Employers and employees are encouraged to engage in early and frequent communication to raise and resolve requests for reasonable accommodation. Once an accommodation request is received, the employer is required to enter an interactive process with the employee. Reasonable accommodations should be granted and implemented unless they impose an undue hardship on an employer. An undue hardship means significant difficulty or expense for the employer.

There are specific examples of accommodations that may be considered reasonable and would not pose an undue hardship in most cases:

  • Amending food or drink policies to allow for a water bottle or food
  • Additional, longer, or more flexible breaks to drink water, rest, eat, or use the restroom
  • Changing equipment, devices, or workstations, such as providing a stool to sit on, or a way to do work while standing

Some examples of reasonable accommodations also include:

  • Changing a uniform or dress code or providing safety equipment that fits
  • Light duty or help with lifting or other manual labor
  • Changing a work schedule, such as having shorter hours, part-time work, or a later start time
  • Time off for health care appointments
  • Temporary reassignment
  • Temporary suspension of one or more essential functions of the job
  • Telework
  • Leave to recover from childbirth, a miscarriage, or other medical conditions related to pregnancy or childbirth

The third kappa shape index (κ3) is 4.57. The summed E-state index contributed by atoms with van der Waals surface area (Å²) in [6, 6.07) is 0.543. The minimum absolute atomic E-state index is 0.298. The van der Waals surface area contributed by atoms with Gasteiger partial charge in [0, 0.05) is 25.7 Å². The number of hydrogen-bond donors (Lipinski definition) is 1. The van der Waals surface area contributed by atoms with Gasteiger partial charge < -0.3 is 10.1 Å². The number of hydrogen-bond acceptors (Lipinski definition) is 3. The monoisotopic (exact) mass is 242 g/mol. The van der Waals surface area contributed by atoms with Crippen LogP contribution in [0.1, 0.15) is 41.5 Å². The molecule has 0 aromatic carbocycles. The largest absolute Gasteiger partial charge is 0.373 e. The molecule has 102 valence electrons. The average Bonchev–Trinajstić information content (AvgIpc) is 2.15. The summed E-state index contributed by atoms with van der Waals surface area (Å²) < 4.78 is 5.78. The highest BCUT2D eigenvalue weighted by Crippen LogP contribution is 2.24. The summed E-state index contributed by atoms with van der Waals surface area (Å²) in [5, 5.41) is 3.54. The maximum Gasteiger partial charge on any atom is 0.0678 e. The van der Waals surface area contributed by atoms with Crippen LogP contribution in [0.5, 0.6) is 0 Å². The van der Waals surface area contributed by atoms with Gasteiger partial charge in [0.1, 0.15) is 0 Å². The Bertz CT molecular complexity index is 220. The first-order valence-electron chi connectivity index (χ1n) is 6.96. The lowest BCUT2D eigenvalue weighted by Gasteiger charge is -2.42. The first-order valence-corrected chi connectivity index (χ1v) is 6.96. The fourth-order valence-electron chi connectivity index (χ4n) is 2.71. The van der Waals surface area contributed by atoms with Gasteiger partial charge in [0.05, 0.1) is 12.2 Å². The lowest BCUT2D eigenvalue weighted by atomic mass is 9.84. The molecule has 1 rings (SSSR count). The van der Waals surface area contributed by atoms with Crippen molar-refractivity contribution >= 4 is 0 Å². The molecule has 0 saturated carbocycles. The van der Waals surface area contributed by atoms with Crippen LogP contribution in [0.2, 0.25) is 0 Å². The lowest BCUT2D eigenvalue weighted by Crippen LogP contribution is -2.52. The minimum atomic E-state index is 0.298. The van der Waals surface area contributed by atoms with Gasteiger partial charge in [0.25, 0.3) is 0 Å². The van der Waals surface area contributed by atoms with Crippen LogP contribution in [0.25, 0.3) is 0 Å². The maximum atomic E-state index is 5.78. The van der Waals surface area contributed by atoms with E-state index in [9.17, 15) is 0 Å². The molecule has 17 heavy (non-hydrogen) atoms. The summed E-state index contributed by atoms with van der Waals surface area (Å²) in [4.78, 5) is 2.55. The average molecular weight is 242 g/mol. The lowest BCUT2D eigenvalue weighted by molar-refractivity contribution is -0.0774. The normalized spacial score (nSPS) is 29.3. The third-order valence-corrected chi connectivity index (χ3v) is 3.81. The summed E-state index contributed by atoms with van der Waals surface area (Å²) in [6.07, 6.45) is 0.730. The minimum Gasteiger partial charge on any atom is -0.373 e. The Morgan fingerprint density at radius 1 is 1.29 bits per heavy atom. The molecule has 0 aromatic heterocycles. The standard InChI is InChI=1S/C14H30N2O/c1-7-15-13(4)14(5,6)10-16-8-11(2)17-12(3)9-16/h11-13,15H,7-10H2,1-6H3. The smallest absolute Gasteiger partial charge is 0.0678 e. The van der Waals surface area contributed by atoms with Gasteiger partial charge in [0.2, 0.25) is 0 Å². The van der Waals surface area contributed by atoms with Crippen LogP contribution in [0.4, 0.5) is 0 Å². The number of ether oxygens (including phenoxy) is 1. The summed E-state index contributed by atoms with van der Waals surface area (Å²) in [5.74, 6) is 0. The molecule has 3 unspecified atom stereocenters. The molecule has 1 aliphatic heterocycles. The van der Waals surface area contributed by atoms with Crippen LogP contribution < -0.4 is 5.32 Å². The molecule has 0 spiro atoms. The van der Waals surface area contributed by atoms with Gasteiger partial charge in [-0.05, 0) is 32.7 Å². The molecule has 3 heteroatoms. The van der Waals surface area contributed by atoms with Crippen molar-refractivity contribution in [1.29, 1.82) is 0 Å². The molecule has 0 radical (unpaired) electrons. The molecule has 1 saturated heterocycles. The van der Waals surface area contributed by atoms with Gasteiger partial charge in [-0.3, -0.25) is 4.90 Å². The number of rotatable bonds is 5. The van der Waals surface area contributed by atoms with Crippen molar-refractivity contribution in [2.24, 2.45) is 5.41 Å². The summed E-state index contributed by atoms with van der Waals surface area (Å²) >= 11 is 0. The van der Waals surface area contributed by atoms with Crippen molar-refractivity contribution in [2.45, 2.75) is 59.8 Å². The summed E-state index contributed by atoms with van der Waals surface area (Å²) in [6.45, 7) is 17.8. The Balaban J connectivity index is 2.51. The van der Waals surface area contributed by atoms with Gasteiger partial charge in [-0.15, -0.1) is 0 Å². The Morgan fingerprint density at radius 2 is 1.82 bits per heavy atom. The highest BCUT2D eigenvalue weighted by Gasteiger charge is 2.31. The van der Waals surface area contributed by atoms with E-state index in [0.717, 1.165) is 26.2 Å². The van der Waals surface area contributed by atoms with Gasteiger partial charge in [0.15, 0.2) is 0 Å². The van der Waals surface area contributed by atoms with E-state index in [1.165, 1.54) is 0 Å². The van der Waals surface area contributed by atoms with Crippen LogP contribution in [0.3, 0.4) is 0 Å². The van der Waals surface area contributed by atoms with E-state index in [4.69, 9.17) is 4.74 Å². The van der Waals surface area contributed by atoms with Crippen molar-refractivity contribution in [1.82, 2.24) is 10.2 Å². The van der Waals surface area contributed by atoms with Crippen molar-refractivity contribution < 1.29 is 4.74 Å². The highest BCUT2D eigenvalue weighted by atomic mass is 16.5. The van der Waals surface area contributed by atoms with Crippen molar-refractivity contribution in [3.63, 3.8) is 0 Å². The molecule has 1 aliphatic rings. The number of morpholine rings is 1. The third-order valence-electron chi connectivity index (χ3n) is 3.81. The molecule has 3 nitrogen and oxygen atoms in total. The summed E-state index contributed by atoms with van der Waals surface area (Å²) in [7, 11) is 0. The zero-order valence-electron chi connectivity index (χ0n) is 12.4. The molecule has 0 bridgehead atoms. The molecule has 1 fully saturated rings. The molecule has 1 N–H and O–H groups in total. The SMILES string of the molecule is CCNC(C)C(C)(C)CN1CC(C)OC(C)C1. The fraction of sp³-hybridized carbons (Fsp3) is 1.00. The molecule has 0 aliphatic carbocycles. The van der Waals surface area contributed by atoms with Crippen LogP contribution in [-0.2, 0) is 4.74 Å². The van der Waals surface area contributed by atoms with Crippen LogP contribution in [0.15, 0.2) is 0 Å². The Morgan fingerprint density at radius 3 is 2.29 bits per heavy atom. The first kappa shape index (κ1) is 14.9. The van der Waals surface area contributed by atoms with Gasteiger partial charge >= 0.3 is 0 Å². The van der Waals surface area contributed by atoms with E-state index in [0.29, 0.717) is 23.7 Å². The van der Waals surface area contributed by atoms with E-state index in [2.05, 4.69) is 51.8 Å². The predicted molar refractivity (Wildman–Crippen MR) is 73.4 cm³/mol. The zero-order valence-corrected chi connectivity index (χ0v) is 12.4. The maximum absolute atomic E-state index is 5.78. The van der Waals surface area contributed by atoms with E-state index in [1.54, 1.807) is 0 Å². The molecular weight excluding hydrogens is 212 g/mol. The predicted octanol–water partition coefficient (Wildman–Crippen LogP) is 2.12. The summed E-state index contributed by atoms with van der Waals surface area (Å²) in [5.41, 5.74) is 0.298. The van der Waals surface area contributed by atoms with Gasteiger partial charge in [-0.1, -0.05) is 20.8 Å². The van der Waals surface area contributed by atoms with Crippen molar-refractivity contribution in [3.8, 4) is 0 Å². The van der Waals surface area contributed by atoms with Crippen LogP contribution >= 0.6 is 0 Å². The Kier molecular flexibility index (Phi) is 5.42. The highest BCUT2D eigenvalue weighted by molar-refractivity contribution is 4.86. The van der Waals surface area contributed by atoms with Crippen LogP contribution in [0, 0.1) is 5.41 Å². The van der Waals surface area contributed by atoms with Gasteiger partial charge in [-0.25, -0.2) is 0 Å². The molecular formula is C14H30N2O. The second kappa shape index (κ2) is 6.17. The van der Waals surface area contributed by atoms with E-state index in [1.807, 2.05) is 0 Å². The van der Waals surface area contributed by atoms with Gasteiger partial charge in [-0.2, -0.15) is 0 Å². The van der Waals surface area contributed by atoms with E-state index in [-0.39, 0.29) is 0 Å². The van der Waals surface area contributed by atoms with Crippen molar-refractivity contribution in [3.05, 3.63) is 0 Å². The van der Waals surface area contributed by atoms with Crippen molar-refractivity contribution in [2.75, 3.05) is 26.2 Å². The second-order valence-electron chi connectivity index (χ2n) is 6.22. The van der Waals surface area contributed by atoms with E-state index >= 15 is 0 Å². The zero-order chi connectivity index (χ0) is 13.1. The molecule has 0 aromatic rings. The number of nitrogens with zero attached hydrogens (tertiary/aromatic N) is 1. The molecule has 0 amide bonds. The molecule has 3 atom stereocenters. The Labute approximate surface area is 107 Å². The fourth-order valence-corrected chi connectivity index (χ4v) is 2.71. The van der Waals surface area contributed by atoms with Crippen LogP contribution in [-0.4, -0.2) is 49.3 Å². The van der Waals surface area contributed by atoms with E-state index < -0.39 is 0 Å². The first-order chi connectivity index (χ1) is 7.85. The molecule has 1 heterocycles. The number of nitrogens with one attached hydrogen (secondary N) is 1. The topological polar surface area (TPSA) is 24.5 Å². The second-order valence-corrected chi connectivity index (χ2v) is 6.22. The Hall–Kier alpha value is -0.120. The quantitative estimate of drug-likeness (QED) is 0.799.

This list provides examples of reasonable accommodations — others may exist. Remember that an employee may need different accommodations at different times during the pregnancy or after childbirth.

On February 27th, 2024, a federal district court in Texas ruled that Congress lacked the required quorum to implement the PWFA. The scope of the court’s order is narrow, stating the EEOC is barred from enforcing the PWFA only against the State of Texas. The order doesn’t extend to private employers or other governmental employers, including schools. The decision is being appealed by the federal government.

Next Steps

Employers, typically through the HR department, should be prepared to promptly enter into an interactive process when an employee tells the employer they have a limitation. The EEOC expects that many PWFA accommodations can be granted after simple exchanges of information between the requestor and the employer, such as brief conversations or emails. HR should train supervisors on recognizing accommodation requests, responding to them, implementing reasonable accommodations, and how to not retaliate.

Additionally, HR should remind supervisors that any medical information, including documentation gathered under the PWFA, is confidential under the ADA.

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Cheryl Hoover
Cheryl Hoover

Cheryl Hoover joined HR Services in 2018. She assists with staffing and HR reviews, training, and other HR projects. During Hoover’s public school career, she served as an executive director of curriculum and principal leadership, executive director of human resources, principal, assistant principal, teacher, and coach.

Hoover earned her bachelor’s degree from The University of Texas at Austin and obtained her master’s degree from Texas State University. She is a certified PHR.